First, I must say that in my solution (in older XFree86 versions), different mapping is used for .Xmodmap keycodes for some ISO8859-2 keycode entities. ISO8859-2 definitions (keycode entities) like lcaron, zcaron actually do not work (without modification of /etc/sysconfig/i18n file). This means that the ISO8859-1 definitions must be used instead and they will either give you what they say they are (aacute [á], eacute [é], etc.), or they will not give you what they say they are (using ISO8859-2 fonts, putting "threequarters" in your .Xmodmap file will not give you "3/4" but "z" with a caron, a reveres ^ above it). For example, "mu" will give lcaron (L'), "oslash" rcaron, etc.

However, other key definitions, for example, adieresis (a with two dots above it), uacute (u with a slash above it), as well as dead_diaeresis do not require a substitution of other definitions and work pretty well, as they're defined everywhere (a dead key is a key you press, hold it, yet nothing happens, but after pressing another key you will get a special letter).

The original "Compose" file in ../iso8859-1 directory can be fully utilized for English, Slovak or Czech keyboard layouts (Polish, Hungarian, Slovenian, Croatian) in some older XFree86 distributions, but there is only one problem - dead keys do not work. That's why you have to copy the "Compose" file from the iso8859-2 directory to iso8859-1 directory, or alternatively, you can edit the "Compose" file in iso8859-1 directory.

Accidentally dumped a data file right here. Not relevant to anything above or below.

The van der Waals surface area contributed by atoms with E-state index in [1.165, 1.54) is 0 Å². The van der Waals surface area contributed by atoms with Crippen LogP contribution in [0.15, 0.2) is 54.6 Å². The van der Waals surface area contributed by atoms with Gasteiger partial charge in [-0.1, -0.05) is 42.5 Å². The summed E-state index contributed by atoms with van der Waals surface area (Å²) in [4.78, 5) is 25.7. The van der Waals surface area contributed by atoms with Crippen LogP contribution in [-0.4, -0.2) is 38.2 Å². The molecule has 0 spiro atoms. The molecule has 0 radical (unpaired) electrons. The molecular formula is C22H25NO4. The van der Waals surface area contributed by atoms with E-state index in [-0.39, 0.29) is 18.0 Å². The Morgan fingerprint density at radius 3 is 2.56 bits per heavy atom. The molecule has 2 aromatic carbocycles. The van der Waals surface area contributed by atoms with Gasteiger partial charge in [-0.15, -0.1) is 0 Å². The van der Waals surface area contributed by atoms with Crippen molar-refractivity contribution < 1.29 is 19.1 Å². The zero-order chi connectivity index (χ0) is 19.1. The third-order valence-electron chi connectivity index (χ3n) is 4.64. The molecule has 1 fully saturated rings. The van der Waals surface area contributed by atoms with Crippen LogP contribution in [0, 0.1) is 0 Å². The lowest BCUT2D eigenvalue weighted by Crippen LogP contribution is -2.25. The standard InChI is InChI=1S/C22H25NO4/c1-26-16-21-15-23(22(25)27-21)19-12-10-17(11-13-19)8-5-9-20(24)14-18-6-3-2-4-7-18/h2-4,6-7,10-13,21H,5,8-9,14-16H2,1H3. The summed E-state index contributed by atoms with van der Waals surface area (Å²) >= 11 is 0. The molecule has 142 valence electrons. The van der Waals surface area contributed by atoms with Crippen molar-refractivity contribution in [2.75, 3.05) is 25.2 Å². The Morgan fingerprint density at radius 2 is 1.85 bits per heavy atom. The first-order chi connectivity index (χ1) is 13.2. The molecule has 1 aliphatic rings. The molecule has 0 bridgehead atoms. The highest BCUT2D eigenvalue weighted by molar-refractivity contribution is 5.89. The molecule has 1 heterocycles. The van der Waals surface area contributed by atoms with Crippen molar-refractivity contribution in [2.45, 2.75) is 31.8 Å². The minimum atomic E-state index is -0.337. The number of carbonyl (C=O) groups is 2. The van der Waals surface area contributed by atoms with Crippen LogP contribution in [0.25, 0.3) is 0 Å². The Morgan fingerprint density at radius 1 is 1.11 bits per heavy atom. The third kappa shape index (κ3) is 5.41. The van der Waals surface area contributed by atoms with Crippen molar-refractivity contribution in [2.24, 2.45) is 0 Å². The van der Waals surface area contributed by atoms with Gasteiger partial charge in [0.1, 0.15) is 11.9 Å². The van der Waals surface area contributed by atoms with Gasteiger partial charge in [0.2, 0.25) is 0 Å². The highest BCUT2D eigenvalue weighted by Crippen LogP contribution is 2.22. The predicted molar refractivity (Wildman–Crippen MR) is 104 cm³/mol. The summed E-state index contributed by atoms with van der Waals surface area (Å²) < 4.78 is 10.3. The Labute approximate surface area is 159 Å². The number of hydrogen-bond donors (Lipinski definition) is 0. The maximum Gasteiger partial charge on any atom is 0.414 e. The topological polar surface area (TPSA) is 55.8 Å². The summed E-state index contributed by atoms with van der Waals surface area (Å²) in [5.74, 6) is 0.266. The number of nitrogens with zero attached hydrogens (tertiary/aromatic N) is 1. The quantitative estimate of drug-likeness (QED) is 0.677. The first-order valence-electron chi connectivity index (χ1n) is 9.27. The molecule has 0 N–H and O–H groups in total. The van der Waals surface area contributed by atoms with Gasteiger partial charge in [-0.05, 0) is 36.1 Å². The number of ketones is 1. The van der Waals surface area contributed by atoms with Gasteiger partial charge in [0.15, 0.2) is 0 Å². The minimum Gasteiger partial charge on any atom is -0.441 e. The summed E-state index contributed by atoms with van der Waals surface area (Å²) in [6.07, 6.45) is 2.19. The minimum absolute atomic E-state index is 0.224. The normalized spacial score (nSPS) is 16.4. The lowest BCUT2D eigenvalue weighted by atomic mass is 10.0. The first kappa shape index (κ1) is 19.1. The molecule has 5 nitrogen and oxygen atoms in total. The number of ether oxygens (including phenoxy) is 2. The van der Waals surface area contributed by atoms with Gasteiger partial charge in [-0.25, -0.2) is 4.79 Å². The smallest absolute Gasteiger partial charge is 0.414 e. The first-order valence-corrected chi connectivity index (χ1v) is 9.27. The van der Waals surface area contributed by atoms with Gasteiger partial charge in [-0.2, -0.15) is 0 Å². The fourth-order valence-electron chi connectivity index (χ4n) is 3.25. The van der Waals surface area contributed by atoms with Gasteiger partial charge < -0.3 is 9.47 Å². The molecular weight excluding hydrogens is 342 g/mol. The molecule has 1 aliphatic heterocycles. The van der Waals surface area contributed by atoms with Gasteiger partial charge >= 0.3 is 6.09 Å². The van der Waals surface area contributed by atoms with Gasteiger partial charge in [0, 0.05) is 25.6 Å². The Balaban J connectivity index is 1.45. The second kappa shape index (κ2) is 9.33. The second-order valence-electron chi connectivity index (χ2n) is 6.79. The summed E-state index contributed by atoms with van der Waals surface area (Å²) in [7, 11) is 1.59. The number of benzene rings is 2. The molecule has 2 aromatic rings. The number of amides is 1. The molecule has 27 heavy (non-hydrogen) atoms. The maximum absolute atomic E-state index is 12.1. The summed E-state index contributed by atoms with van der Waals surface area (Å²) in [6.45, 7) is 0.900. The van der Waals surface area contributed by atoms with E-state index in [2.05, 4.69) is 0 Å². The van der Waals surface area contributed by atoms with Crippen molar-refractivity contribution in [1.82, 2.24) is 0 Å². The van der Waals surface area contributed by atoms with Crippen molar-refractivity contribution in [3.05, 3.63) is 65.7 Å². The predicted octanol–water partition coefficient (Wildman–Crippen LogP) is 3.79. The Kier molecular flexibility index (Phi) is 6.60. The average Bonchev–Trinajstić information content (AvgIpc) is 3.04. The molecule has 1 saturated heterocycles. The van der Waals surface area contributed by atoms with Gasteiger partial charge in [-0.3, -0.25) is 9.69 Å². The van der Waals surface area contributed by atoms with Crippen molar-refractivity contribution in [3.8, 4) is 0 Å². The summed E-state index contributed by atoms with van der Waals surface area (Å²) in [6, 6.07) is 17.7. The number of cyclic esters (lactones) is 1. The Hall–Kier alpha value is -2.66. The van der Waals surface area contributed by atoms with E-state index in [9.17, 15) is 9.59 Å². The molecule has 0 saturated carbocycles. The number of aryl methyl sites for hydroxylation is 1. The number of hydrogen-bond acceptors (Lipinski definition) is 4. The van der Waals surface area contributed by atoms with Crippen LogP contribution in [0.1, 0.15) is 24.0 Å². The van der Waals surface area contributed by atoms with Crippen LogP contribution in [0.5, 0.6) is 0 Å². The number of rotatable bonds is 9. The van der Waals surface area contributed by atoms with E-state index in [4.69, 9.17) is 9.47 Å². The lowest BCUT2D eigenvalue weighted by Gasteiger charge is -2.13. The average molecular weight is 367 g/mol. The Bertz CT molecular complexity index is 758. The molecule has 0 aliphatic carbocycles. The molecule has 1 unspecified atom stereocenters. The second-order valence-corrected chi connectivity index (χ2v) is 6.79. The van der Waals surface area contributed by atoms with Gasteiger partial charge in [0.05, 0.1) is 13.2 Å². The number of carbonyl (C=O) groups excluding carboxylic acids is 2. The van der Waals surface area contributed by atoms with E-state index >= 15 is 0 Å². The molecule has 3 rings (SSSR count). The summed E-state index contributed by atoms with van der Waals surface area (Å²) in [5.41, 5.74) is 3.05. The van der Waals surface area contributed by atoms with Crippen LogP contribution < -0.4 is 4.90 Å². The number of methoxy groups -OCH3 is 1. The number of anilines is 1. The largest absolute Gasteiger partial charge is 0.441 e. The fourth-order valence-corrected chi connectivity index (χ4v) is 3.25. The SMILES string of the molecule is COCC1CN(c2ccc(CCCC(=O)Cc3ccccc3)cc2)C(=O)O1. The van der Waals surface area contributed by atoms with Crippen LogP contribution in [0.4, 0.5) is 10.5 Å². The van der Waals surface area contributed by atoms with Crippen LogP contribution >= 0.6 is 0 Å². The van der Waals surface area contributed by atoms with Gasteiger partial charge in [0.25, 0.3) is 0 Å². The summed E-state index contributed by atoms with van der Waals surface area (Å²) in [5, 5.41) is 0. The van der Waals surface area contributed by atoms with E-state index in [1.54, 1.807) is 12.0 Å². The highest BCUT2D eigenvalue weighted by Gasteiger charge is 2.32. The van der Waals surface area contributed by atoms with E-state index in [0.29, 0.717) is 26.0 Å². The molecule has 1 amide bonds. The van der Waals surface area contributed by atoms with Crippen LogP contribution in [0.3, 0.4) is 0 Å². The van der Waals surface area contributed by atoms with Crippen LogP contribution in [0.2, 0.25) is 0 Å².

You can leave the Keyboard section in your XF86Config file without much change. Put (if it's not already there) the following in the "Keyboard" section:

Section "Keyboard"

Protocol "Standard"

XkbRules "xfree86"

XkbModel "pc101"

XkbLayout "us"

Some X managers and/or environments override .Xmodmap settings, so if you use KDE and .Xmodmap doesn't work, force the system to read it by issuing the command "xmodmap  /.Xmodmap". Alternatively, you can have 60 .Xmodmap files like .Xmo1, .Xmo2, .Xmo3, .Xmo4, etc., and you may force the system to read them (xmodmap  /.Xmo1). The dot means it is a hidden file and it is not necessary. You may also have xmo1, xmo2, or xmo3 Xmodmap files.

You may write in a national keyboard only with applications that have access to your ISO8859-2 fonts (or other fonts), but this may not work with StarOffice or with other applications that have their own built-in fonts. StarOffice has its own fonts directory - for afm fonts in StarOffice/share/xp3/fontmetrics/afm, and for ps fonts in StarOffice/share/xp3/pssoftfonts, so you must add the ISO8859-2 fonts to these directories (to tell StarOffice to use these fonts too) and edit fonts.dir file and add the symlinked fonts there. Here is a script that will do it for you. Cut it, name it "so52", make it executable (chmod +x so52), copy it to the StarOffice/share/xp3 directory and execute it there.

-------------------------------cut_here----------------------------------- #!/bin/sh



# The above fonts directory is for SuSE 7.0 and previous